Also, I have burnout. Or senioritis, whatever you want to call it. Kind of hit at an inopportune moment, really; right in the middle of exam week. Though I suppose it's better that it's coming right before a long break (winter hols) than in the middle of the semester and thereby influencing my grades to a greater extent. I'm one of those obnoxious kids who is disappointed when they get an A- , because they're convinced that if they really knew the material they'd have a straight-up A, and there's no reason not to know the material because they're a smart kid and so it really comes down to whether or not they worked hard enough. No escape in citing incompetence. Just akrasia. No one and nothing to blame but oneself.

My parents are not "tiger parents." Well, they kind of are: "You don't need to be dating anyone, gellert, you need to be applying to graduate school" and "Why are you going out on Friday night? Why not studying?" --but on the flip side of that coin, they think a B+ is a perfectly acceptable grade and see no distinction between an A- and an A. I've had people tell me before that I need to be less grade-focused and put the emphasis instead on material comprehension, but for me the two are one and the same. If I understand the material, I will make an A. It's what's happened in the past, it's what generally happens in the present. If I get an A-, it is often in classes or on assignments in which I can freely admit I didn't put in sufficient effort and that is why I didn't fully comprehend the material. Had I worked a little harder, studied a little, I would have an A, and more importantly, I would understand. Not saying this is true for everyone, but it's true for me.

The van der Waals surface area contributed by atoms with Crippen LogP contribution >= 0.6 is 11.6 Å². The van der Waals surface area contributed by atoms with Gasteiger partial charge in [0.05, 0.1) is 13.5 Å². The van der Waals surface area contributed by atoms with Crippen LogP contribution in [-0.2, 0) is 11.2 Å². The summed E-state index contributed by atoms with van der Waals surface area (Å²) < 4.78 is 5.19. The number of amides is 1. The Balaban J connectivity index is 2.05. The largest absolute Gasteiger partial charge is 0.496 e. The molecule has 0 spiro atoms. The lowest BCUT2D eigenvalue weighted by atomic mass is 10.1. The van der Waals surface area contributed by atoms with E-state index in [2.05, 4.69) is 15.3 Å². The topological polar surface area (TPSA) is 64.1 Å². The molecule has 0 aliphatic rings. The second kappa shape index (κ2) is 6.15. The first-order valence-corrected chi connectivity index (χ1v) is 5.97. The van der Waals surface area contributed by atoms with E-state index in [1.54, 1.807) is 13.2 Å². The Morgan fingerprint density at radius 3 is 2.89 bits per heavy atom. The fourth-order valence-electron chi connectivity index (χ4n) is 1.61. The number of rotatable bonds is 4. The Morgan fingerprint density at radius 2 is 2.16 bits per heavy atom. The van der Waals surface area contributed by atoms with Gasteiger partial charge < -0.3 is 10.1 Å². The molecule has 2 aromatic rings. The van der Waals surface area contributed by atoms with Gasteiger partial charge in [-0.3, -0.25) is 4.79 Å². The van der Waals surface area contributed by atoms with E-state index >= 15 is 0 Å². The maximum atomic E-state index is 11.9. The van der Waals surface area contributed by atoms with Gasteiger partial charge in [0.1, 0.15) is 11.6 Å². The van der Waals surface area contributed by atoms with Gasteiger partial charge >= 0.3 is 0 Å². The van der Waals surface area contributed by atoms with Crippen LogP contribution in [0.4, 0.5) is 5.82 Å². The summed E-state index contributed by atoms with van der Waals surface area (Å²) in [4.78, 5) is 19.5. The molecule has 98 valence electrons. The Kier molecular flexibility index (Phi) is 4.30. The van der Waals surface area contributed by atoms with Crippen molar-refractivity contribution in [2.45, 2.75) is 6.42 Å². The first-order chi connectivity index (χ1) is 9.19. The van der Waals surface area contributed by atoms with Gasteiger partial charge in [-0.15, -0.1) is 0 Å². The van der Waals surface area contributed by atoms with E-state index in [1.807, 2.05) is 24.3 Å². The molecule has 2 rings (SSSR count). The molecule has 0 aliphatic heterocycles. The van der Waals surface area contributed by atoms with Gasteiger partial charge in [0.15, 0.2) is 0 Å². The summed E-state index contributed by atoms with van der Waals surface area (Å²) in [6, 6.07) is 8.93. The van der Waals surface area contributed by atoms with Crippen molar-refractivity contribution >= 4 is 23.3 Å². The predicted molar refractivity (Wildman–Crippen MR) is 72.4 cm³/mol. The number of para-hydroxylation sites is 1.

The point is, no, it's not about some arbitrary letter for me. It's about what the letter represents in terms of my personal comprehension. Confessions of an intellectual perfectionist.